Review: Radtech Ice Creme Version 1 Scratch Remover
Model: Ice Creme A and B Set, Ice Creme A, B, and M Set
Price: $19.95, $24.95
Compatible: iPod 1G, 2G, 3G, 4G, 5G, nano
Pros: Removes light-to-medium grade plastic damage and reduces light metal damage.
Cons: Unlikely to restore iPod plastic or metal to factory gloss, adds tiny scratches while removing others, two of three Creme bottles not especially useful.
Scratches and iPods are incompatible, yet inevitable. Even if you pamper your iPod with a soft, protective case, the device’s high-gloss clear plastic and mirror-polished metal will eventually attract small scrapes and scuffs.
Now, according to two makers of iPod case polishes, these blemishes can be reversed. We contacted both companies - iCleaner and RadTech - after seeing their web sites boast that even chewed-up iPods can be restored to their former glory. For the most part, our results were positive. But as with many products, these polishes have interesting strengths and weaknesses that should be understood before you depend upon them for your own personal needs.
They Can’t Perform Miracles
Of the three types of damage an iPod can suffer - blemishing, deep physical damage, and mechanical damage - iCleaner and Ice Creme are only guaranteed to help with the first. Neither product will remedy chipped plastic or a caved-in corner, or for obvious reasons repair defects in the buttons, ports, scroll wheel or internal components of an iPod. Rather, both are designed to remove scratches and scuff marks in originally shiny surfaces, without stripping off an iPod’s engraving or removing first-generation or second-generation iPod button labels unless misused.
It should be noted, however, that blemishing and “deep physical damage” fall at opposite sides of a spectrum, and there’s a possibility that these polishes may be able to remove your scratch even if it’s at a medium level of severity - say, more than a hair’s thickness deep. For reasons explained below, your chances of success are far better if the deep scratch in question is in the plastic rather than the metal.
We tested a total of five polishing solutions from iCleaner and RadTech, three of which were plastic-specific and two of which were designed primarily for metals. Our test hardware included three different iPods - one each of first-, second- and third- generation iPods, each possessing scratches of varying severity in both plastic and metal surfaces. The most serious plastic damage was in our test third-generation iPod, which had been slightly chipped while reviewing a metal case from ProPorta. Our second-generation iPod had the most serious metal damage, a couple of scrapes in the back case that were clearly more than a hair’s thickness. Our first-generation and second-generation iPods had slightly scuffed front faces.
Polishing Off Vanilla Ice Creme
RadTech sent a total of three polishes: Ice Creme A and Ice Creme B are one-ounce bottles of thick, creamy fluids used in tandem to restore plastic surfaces. Ice Creme M is also a one-ounce bottle of cream, but is used solely on an iPod’s metal back surface. The full Ice Creme set includes all three creams, four small square polishing cloths, and a single page of instructions, all packaged inside a cool plastic shipping tube.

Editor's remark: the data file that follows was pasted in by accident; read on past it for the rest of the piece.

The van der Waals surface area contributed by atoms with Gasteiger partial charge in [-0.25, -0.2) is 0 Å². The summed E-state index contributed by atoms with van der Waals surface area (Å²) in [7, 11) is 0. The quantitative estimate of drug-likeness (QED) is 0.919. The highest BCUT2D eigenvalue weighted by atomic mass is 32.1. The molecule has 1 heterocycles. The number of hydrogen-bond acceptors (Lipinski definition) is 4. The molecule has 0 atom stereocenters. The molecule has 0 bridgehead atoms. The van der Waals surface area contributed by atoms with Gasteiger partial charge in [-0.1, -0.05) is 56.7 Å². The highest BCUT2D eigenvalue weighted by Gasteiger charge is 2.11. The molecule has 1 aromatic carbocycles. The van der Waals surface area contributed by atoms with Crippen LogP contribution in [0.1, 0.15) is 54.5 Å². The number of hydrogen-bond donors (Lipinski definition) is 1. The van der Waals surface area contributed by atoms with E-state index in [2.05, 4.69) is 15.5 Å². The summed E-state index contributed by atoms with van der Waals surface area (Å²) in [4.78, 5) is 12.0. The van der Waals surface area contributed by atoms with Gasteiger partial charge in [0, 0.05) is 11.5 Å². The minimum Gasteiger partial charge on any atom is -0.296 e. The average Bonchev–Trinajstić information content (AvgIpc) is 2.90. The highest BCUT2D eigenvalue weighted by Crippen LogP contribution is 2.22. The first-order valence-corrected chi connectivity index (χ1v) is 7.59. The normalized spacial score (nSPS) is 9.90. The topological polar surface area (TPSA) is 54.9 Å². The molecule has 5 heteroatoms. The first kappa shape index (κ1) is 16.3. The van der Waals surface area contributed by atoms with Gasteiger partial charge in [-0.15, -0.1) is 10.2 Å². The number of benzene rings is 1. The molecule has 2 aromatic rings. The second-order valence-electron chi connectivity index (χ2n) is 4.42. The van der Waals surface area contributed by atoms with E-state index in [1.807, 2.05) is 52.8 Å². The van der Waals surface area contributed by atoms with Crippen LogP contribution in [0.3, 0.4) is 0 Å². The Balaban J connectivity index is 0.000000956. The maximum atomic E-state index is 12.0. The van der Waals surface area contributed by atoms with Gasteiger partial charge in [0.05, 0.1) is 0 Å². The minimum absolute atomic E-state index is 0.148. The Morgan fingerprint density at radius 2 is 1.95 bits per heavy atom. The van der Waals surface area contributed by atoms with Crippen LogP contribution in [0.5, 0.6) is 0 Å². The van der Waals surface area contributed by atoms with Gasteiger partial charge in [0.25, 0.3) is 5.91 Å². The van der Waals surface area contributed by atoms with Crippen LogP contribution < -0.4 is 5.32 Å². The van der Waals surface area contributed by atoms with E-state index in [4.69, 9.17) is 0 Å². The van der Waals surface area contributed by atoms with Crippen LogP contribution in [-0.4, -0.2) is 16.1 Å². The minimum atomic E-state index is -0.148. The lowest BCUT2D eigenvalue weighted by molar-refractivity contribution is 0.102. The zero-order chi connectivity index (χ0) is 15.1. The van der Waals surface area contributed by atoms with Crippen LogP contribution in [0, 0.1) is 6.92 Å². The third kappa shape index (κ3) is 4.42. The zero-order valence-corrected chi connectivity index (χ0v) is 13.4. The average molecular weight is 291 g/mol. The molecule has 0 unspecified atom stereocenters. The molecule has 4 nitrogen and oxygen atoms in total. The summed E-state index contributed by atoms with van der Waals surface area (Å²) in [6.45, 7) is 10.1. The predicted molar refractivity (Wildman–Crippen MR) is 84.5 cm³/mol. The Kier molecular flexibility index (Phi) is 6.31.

Our results with the Ice Creme plastic polishes were decidedly mixed. Ice Creme A is used to work out scratches in preparation for Ice Creme B’s softer polish, which is supposed to “restore the high-gloss” of the iPod’s acrylic. We followed RadTech’s directions to a T, applying sufficient pressure on the polishing cloth and iPod to work out scratches with the A Creme, easily spending the recommended 30-45 minutes of polishing time to work out our second- and third-generation iPods’ surface scratches. It removed the major scuffs and scratches, but left small, thin scratches of its own. Next, we applied the B Creme and continued polishing repeatedly to try and bring back the acrylic gloss, working for 15 minutes as suggested by RadTech.
At the end of the A Creme’s plastic polishing procedure, we had eliminated the small and medium surface scratches on each iPod’s plastic, but could not - as we expected - repair the plastic chip in the 3G iPod. But disappointingly, by the end of the B Creme’s procedure, the high gloss had not come back as promised, and though some of the scratches had become less visible, numerous small surface scratches were still visible on the iPod’s acrylic face - perhaps more than were there when we had started. We tried repeated applications of the B Creme with successively gentler polishes, but saw little to no improvement.
We flipped over to the metal side and tried Ice Creme M on both our second- and third-generation iPods, noticing that RadTech’s instructions surprisingly downplay M’s strength: “We’ve purposely kept the metal compound sufficiently mild to avoid polishing through the chrome plating.” And that’s an understatement. With successive applications of M, we saw little to no improvement in any of our old scratches, and then there were plenty of tiny new scratches to accompany them. We were disappointed. But the Ice Creme story wasn’t over quite yet.